Debt Ratio. A company's debt ratio is a leverage ratio calculated by dividing total liabilities by total assets. This ratio measures the extent to which total assets have been financed with debt. For example, a debt ratio of 40% indicates that 40% of the company's assets have been financed with borrowed funds. Debt is a two-edged sword. During times of economic stress or rising interest rates, companies with a high debt ratio can experience financial problems. However, during good times, debt can enhance profitability by financing growth at a lower cost. Inventory Turnover. A company's inventory turnover is an efficiency ratio calculated by dividing cost of goods sold by inventories. It reflects how effectively the company manages its inventories by showing the number of times per year inventories are turned over (replaced). Of course, this type of ratio is highly dependent on the industry. A grocery store chain will have a much higher turnover than a commercial airplane manufacturer. As stated previously, it is important to compare ratios with other companies in the same industry. Stock Price Valuation After determining the condition and outlook of the economy, the industry, and the company, the fundamental analyst is prepared to determine if the company's stock is overvalued, undervalued, or correctly valued. Several valuation models have been developed to help determine the value of a stock. These include dividend models which focus on the present value of expected dividends, earnings models which focuses on the present value of expected earnings, and asset models which focus on the value of the company's assets. There is no doubt that fundamental factors play a major role in a stock's price. However, if you form your price expectations based on fundamental factors, it is important that you study the price history as well or you may end up owning an undervalued stock that remains undervalued.

3.4 USE BY DIFFERENT PORTFOLIO STYLES Investors may use fundamental analysis within different portfolio management styles. 

Buy and hold investors believe that latching onto good businesses allows the investor's asset to grow with the business. Fundamental analysis lets them find 'good' companies, so they lower their risk and probability of wipe-out.

Managers may use fundamental analysis to correctly value 'good' and 'bad' companies. Eventually 'bad' companies' stock goes up and down, creating opportunities for profits.

Managers may also consider the economic cycle in determining whether conditions are 'right' to buy fundamentally suitable companies.

Contrarian investors distinguish "in the short run, the market is a voting machine, not a weighing machine".[2] Fundamental analysis allows you to make your own decision on value, and ignore the market.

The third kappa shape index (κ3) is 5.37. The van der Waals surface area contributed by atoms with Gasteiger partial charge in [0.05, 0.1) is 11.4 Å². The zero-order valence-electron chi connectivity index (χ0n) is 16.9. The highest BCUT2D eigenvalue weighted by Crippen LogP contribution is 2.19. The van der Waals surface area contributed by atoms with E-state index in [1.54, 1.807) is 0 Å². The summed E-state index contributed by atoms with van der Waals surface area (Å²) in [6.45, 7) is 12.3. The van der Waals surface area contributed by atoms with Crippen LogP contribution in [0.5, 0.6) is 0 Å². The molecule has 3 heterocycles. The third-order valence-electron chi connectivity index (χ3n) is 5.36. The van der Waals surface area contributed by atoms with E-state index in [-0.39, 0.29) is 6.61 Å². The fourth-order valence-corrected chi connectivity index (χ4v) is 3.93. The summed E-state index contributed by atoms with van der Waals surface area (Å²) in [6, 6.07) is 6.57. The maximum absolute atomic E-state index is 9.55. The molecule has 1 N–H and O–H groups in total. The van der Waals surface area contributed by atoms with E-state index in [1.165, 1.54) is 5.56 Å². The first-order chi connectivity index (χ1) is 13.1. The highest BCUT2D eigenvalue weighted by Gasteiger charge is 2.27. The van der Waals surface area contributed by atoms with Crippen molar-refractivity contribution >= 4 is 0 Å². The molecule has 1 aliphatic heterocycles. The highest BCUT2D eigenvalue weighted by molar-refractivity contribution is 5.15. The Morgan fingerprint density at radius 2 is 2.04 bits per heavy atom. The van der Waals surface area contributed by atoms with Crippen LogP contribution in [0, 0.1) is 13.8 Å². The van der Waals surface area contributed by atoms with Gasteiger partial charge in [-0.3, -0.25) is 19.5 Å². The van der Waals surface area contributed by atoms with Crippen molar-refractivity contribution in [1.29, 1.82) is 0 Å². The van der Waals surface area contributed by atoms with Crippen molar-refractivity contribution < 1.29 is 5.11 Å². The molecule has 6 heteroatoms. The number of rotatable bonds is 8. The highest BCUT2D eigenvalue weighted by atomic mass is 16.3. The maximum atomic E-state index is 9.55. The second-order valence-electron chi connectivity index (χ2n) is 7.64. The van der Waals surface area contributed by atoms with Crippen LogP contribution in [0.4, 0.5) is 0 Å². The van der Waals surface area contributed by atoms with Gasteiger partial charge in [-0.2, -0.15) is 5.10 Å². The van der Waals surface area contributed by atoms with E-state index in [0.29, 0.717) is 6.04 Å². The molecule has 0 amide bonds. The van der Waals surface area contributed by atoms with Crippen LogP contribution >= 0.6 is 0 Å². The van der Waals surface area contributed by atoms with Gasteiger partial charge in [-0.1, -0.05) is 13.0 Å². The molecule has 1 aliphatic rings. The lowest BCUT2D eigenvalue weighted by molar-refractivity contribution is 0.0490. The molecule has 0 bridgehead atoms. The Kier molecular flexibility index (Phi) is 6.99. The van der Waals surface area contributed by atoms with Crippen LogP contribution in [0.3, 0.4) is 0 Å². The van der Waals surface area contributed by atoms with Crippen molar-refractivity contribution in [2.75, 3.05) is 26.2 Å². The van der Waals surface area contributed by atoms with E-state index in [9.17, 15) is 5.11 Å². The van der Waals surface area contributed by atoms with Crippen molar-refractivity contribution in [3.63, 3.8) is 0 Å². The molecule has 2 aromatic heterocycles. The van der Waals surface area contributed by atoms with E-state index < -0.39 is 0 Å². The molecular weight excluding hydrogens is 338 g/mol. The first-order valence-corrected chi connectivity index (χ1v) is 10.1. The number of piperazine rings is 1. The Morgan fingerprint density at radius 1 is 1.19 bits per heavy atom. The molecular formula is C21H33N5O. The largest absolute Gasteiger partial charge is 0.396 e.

Value investors restrict their attention to under-valued companies, believing that 'it's hard to fall out of a ditch'. The value comes from fundamental analysis.

Managers may use fundamental analysis to determine future growth rates for buying high priced growth stocks.

Managers may also include fundamental factors along with technical factors into computer models (quantitative analysis).

3.5 TOP-DOWN AND BOTTOM-UP Investors can use either a top-down or bottom-up approach. 

The top-down investor starts his analysis with global economics, including both international


national economic



as GDP growth

rates, inflation, interest rates, exchange rates, productivity, and energy prices. He narrows his search down to regional/industry analysis of total sales, price levels, the effects of competing products, foreign competition, and entry or exit from the industry. Only then he narrows his search to the best business in that area. 

The bottom-up investor starts with specific businesses, regardless of their industry/region.

3.6 PROCEDURES The analysis of a business' health starts with financial statement analysis that includes ratios. It looks at dividends paid, operating cash flow, new equity issues and capital financing. The earnings estimates and growth rate projections published widely by Thomson Reuters and others can be considered either 'fundamental' (they are facts) or 'technical' (they are investor sentiment) based on your perception of their validity.

The determined growth rates (of income and cash) and risk levels (to determine the discount rate) are used in various valuation models. The foremost is the discounted cash flow model, which calculates the present value of the future 

dividends received by the investor, along with the eventual sale price. (Gordon model)

earnings of the company, or

cash flows of the company.

The amount of debt is also a major consideration in determining a company's health. It can be quickly assessed using the debt to equity ratio and the current ratio (current assets/current liabilities). The simple model commonly used is the Price/Earnings ratio. Implicit in this model of a perpetual annuity (Time value of money) is that the 'flip' of the P/E is the discount rate appropriate to the risk of the business. The multiple accepted is adjusted for expected growth (that is not built into the model). Growth estimates are incorporated into the PEG ratio, but the math does not hold up to analysis. Its validity depends on the length of time you think the growth will continue. IGAR models can be used to impute expected changes in growth from current P/E and historical growth rates for the stocks relative to a comparison index. Computer modelling of stock prices has now replaced much of the subjective interpretation of fundamental data (along with technical data) in the industry. Since about year 2000, with the power of computers to crunch vast quantities of data, a new career has been invented. At some funds (called Quant Funds) the manager's decisions have been replaced by proprietary mathematical models.